|Mark Wingfield at his Heron Island Studio’s desk|
It is perfectly possible to get a great, even world class, jazz recording in a small studio, but you have to be very careful about leakage. What leakage means is that the sound of one instrument can be heard through the microphone of another instrument. This isn’t always a bad thing, it really depends on the situation. Leakage can ruin a recording or it can enhance a recording.
If you are lucky enough to be recording in a studio with a large beautiful sounding room, where it is possible to have all the instruments playing together, then leakage can actually be a good thing if done skilfully. However, hiring a studio with great sounding large rooms is usually extremely expensive and beyond the budget of most jazz records.
Most jazz musicians these days, record in studios with small rooms. In these studios leakage can be a real problem. Leakage in small rooms is very unlikely to enhance the sound of the recording, but can cause real problems in the mix. Leakage can in some cases ruin a recording. Even if doesn’t ruin it, too much leakage can hold back a recording from sounding as good as it could have done. I’ll cover why this is in more detail in a later article. The point here is that it’s important to listen out for leakage during the set-up phase. In small rooms it should usually be kept to a minimum. You can check this during the set-up phase by asking to hear each instrument separately after a test recording of the whole band playing. If you can, for example, hear quite a bit of the piano coming through the bass mics, you may have a problem at mix time. If the bass needs to be EQed (which it often does) it will also affect how the piano sounds. In such a case you might have to make a choice when mixing between having a bass where the details are hard to hear, and having a piano with more added upper mids (from the EQed bass) than you really want. That’s not a choice you want to face, which is why it’s so important to listen out for too much leakage.
With the sorts of budgets we have to work with in jazz, there is rarely enough studio time to listen back to every take. What musicians often do is go by how the take felt when they played it. If it felt like a good take, you might decide to move on to the next tune without listening back because the clock is ticking. However I recommend that you do listen to at least half a take closely early on in the session, and at regular intervals through the session. When you listen, make it your priority to listen to the detail of the sound of each instrument, and take note of any problems you hear. That way if there is a problem you didn’t notice durning set-up, (or a new one appears during the session) it can be fixed.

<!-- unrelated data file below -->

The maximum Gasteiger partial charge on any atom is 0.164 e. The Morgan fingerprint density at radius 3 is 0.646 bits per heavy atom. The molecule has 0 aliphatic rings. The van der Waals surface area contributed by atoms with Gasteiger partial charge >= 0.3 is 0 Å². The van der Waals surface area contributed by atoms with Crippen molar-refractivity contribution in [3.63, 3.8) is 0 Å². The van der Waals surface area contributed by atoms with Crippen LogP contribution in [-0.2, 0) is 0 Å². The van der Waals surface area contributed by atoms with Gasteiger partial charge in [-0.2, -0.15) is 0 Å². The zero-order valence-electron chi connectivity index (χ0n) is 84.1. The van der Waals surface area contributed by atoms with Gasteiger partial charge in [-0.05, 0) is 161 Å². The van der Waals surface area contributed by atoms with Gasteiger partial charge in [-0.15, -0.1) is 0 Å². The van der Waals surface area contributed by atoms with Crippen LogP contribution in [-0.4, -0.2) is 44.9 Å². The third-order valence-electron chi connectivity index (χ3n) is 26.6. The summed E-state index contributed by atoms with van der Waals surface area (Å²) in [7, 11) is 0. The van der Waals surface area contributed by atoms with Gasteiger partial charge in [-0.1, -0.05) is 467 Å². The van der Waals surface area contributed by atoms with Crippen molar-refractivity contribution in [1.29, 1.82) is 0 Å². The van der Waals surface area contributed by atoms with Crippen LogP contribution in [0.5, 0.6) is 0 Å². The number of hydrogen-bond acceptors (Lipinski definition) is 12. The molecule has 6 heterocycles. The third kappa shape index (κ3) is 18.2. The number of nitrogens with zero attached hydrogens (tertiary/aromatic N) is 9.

Here’s an example of the sort of problem that can happen from a album I mixed recently. The recorded sound of each instrument was excellent and the group was extremely pleased with how the record was sounding after I mixed the first track. However, on the third track a noise appeared. There was a banging sound coming from the top snare mic, it was intermittent but happened frequently enough to be very noticeable. One of the mics or mic stands must have moved slightly during the session so that something was banging on the snare mic when the rest of the kit vibrated. This had the potential to ruin most of the recording.
In rock and pop music you could deal with problem like this by replacing the snare with a sample. There is software which can listen to each recorded snare hit and play back a sample of a snare instead. However no software in existence can replace the intricate snare rolls which are the bread and butter of most jazz drumming, so this wasn’t an option.
I did manage to fix the problem, but restoration work like this is time consuming, it can take as long as doing an entire mix, so needs to be treated as a separate job. Had the problem occurred on the overhead drum mics it might have been impossible to fix and the recording would have been ruined. So it is very important to listen out for problems like this not just during the setup, but as the session progresses. This is a time when you might want to turn up the monitor volume loud so you can hear every tiny detail.
It’s not just obvious problems like a banging drum mic that you need to listen out for. A musician might shift their position half way through the session, and this can adversely affect the sound. If, for example, the bass player or horn player moves their position a little backward, away from the mic, after lunch break, you can have a problem. That great sound you hear during set-up might not be happening on the tracks recorded after lunch. So check that each instrument is still sounding as good as it did during set-up as your session progresses.
Over this series of articles we will look at all the common problems you need to listen out for and avoid in the studio. You’ll also gain enough understanding of how the recording process works, to help you guide your engineer in achieving the sound you’re after for your recording.
In the next article we look at microphones and how choosing the right type of microphone can make or break your recording.
Mark Wingfield, Mixing and mastering engineer at Heron Island Studio